- - Wednesday, July 29, 2015

ANALYSIS/OPINION:

“Those who cannot remember the past,” the philosopher George Santayana reminded us, “are condemned to repeat it.” The young, particularly the young voters of 2016, have no memory of Bill Clinton, and along with the rest of us they’re about to get a reprise of the Hillary story.

The many sexual misadventures of Bill, who was the Bill Cosby of his day, and the excuses and enabling of Hillary Clinton on his behalf, will come not as old news, but as the newest of scandal. We’re about to suffer a few memories of the past. William Faulkner wrote that the past is not dead because it is not even past, and he observed that without the help of the Internet and social media, where nothing goes to die. The reprise of old news won’t be flattering to Hillary Clinton and her second presidential campaign, which is not off the rails but does not look as steady on the rails as it once did.

Paula Jones, Gennifer Flowers, Juanita Broadrick, Kathleen Willey, Sally Perdue, Linda Tripp and Monica Lewinsky, names that once dominated conversations, enlivened front pages and lit up television screens across the land, are ancient history now, names as remote as Mary Pickford, Aimee Semple McPherson and Amelia Earhart.

But everything that goes around usually comes around, and Kathleen Willey, a particularly embarrassing name from the Clinton family past, announced this week that she is putting up a web site to remind everyone of Bill’s gory days and Hillary’s unsavory supporting role.

Ms. Willey tells how she, who had been a volunteer in Clinton campaigns, called on the president after her husband died unexpectedly to ask for a job. Instead of talking about job prospects, she said, he attempted to kiss and fondle her. She has set out to hear from women who have been “harassed, stalked, intimidated or persecuted by a person of power or public trust.”

But it’s not just Bubba for whom she seeks revenge, retribution and further accountability, she’s after Hillary for what she calls, with considerable evidence, her complicity in her husband’s sexual abuses and scandals.

“She is the war on women, as far as I am concerned,” the Widow Willey says, “because she made it a point to find out about every woman who crossed his path over the years. She’s orchestrated a terror campaign against every one of these women, including me.”

In fact, the angry Hillary called Monica Lewinsky, the object of the president’s dalliance that led to his impeachment, “a narcissistic loony tune,” and dismissed Gennifer Flowers, a Clinton mistress when he was governor of Arkansas, as “trailer trash.” Ms. Flowers alleged in a lawsuit in the year 2000 that Hillary ran a “war room” during the Clinton presidential campaign in 1992 to “smear, defame and harm” women such as herself. Juanita Broadrick, who credibly accused Bubba of violently raping her in a Little Rock hotel room when he was the state attorney general, said Hillary threatened her face-to-face in the days after she made the accusation in a television interview. Not exactly solidarity in the sisterhood.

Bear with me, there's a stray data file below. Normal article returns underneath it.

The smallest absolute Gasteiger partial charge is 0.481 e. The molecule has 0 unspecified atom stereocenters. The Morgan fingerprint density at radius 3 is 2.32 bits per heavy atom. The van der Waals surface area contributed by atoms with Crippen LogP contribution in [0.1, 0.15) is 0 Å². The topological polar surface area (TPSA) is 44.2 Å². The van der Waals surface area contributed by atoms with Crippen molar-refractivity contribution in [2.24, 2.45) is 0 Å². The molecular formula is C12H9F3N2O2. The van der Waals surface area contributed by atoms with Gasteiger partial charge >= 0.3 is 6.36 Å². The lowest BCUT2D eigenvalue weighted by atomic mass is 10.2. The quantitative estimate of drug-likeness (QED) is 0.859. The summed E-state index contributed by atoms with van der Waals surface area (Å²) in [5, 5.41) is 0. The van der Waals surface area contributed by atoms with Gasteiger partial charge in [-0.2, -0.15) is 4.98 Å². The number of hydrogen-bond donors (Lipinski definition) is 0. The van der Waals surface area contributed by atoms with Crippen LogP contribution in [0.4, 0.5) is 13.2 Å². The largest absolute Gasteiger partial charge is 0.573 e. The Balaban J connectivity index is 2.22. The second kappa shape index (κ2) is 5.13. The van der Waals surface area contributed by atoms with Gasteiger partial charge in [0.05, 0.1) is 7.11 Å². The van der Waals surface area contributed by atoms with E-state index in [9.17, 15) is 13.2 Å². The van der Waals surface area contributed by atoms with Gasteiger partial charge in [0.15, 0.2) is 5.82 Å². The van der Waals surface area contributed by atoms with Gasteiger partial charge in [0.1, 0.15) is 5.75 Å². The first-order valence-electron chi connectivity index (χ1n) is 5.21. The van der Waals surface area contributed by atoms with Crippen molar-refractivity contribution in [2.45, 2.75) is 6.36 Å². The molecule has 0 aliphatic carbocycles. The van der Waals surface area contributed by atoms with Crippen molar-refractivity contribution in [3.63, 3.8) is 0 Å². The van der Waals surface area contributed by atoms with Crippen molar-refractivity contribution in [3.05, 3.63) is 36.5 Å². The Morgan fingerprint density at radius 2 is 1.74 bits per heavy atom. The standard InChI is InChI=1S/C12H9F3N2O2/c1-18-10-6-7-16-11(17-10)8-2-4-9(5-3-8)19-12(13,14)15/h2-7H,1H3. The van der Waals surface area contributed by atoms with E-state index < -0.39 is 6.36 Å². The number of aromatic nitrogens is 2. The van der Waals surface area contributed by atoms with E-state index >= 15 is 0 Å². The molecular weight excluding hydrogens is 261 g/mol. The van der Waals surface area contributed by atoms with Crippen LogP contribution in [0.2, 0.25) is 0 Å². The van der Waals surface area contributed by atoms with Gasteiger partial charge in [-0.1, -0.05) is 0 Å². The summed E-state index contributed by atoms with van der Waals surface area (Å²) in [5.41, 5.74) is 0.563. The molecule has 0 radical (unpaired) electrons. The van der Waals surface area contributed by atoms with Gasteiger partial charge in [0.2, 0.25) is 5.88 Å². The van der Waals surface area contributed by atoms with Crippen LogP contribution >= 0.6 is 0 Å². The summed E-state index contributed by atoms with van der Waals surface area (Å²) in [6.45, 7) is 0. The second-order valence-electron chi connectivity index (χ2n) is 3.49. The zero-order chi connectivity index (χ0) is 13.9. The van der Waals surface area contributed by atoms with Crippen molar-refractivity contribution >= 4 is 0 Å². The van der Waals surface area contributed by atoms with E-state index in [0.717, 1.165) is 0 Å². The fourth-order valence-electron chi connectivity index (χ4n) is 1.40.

When Sen. Bob Packwood was accused of sexual harassment in unrelated incidents early in the Clinton presidency, Hillary complained to friends that she was “tired of all these whiney women,” and she needed the Packwood assistance in the health-care initiative her husband had assigned to her. The initiative eventually failed, whiney women or not.

This would be old news but for Hillary’s early determination to build her campaign this time about women’s issues. She appeared in early events in April and May of this year to boast of her record as an advocate for women. This is what makes old news relevant as “new” news, the double standard, encouraged by Hillary, that persists and grows stronger in the wake of the Bill Cosby disclosures that particularly infuriate young women.

“Right from the start,” Camille Paglia tells Salon, an Internet magazine, “when the Bill Cosby scandal surfaced I knew it was not going to bode well for Hillary’s campaign because young women today have a much lower tolerance of these matters. The horrible truth is that the feminist establishment, led by Gloria Steinem, did in fact apply a double standard to Bill Clinton’s behavior because he was a Democrat.

“The Democratic president and administration supported abortion rights, and therefore it didn’t matter what his personal behavior was. But we’re living in a different time now.”

She thinks modern young women, the millennials who are intolerant of both abuse and Hillary-like excuses for abuse, are reflective of the age, with emotions and feelings politicized along with everything else, and particularly sexuality.

Hillary’s cruise to the Democratic nomination, planned as a fiesta in the sun, is suddenly interrupted by events, and none of them happy ones. Santayana nailed it.

Suzanne Fields is a columnist for The Washington Times and is nationally syndicated.

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